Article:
Monday, October 5, 2009

The Six Best Words

I know you can picture it. You're in the checkout line at the grocery store with your 3-year-old when he spots the foot long Nerds rope. He has to have it. It is the most glorious item he has ever seen, and he can't possibly live one minute longer without it. He tells you this using that very toddler-specific language of shrieking. The particular kind of shriek that suddenly makes every other adult's private thoughts appear in a bubble above their heads. The bubbles say: "What a brat." "I can't believe she lets her kid act that way." "Get that snot-nosed ankle biter out of here!" Some bubble thoughts are much worse than that and cannot be recreated here.

You think you have outgrown that phase with your 7-year-old. But then Halloween comes, and you are at Target, and suddenly the angel costume you already have in the closet at home from years past will not do. It has to be Hannah Montana, full-on with the wig and fake mic and everything. You also find out that, to make the outfit complete, you will have to dress up as a backup singer and follow Hannah around the neighborhood singing harmony to "Best of Both Worlds". Your sweet 7-year-old loses any concept of how to leave a store with some composure. Not so much shrieking this time, but plenty of sobbing. Pretty much the same bubble thoughts spring up all around you.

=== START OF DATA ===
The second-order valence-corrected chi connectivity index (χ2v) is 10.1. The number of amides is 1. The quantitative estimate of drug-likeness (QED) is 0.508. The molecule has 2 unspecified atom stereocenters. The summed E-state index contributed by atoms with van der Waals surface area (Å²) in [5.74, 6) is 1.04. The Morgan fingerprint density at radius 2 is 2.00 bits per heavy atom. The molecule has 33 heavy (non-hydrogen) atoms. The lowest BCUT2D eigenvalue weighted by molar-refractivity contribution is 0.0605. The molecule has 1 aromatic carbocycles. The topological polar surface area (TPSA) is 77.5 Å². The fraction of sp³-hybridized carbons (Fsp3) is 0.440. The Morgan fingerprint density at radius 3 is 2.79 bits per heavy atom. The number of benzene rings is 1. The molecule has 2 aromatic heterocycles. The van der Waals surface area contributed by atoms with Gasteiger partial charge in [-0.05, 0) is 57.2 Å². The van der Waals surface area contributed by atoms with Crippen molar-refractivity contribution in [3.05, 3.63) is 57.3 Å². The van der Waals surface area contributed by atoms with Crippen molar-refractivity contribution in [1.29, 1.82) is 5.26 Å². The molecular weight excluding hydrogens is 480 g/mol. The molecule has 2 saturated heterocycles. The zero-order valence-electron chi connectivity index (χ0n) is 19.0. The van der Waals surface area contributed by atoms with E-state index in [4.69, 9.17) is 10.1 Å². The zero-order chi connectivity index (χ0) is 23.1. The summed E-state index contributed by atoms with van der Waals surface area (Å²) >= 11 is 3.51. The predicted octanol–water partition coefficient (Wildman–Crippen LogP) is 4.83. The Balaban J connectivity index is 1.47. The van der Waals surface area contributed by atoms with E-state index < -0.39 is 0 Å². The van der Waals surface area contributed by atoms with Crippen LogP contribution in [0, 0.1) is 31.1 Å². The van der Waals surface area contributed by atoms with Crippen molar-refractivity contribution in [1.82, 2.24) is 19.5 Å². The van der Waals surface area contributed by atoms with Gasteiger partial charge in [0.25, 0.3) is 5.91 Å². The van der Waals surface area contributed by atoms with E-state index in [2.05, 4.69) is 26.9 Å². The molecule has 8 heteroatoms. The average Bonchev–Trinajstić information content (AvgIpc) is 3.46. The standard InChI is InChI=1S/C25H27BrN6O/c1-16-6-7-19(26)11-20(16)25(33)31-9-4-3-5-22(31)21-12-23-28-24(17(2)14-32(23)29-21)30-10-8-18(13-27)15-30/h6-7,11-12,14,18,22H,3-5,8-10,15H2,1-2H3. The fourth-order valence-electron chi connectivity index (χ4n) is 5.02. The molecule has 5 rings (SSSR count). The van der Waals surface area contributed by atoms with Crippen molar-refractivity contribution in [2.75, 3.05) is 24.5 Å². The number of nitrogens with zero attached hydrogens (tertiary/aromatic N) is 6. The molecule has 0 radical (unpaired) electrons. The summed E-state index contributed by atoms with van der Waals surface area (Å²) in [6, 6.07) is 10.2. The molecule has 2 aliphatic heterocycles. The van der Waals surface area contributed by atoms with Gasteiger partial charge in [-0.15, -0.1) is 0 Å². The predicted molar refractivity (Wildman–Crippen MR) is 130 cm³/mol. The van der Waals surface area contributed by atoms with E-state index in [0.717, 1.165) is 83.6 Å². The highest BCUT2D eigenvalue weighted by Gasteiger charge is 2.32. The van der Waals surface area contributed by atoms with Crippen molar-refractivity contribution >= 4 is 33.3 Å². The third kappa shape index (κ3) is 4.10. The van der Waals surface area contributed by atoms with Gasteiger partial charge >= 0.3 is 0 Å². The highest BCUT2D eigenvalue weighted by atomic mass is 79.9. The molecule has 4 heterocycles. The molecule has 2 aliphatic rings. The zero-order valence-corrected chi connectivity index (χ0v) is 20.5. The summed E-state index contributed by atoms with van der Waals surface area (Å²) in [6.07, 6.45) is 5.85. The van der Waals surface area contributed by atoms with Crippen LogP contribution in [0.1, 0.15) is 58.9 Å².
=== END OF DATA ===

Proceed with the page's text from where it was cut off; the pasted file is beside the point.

Surely teenagers have more self-control, right? (My older sisters are laughing out loud right now). Okay, we can get through the candy aisle without too much trouble, and Halloween costumes are no longer cool, but please don't let me happen to pass Electronics with my teenager in tow. No shrieks or sobs, just a certain kind of glare that tells me I am definitely the worst mom in the history of the world if I don't break open my pocketbook, and quick.

Luckily, a miracle occurred in my life several years ago, at a time when I'd completely had it with all those checkout lane showdowns. I somehow stumbled onto the six best words in the annals of parenting: "I'll keep it in my mind". If it is close to my child's birthday, I say, "Wow, that is a really great toy. I'll keep it in my mind for your birthday." If it's closer to Christmas, I say the same thing, replacing birthday with Christmas.

The best part - my kids believe me. The only time I've ever had a problem with it was on that Target shopping trip last year. Don't get me wrong, I tried. But somehow, "Wow, that is a really great Hannah Montana costume. I'll keep it in my mind for Christmas," just didn't cut it.

What works for you? If you have a great tip, you can be sure that I'll keep it in my mind. After all, I've had lots of practice!

1 comment:

Signe said...

True, true. My comments are not quite as nice as "I'll keep that in mind." Mine usually is "Knock it off." Followed by walking away. Maybe your way is better. I'll try it. :)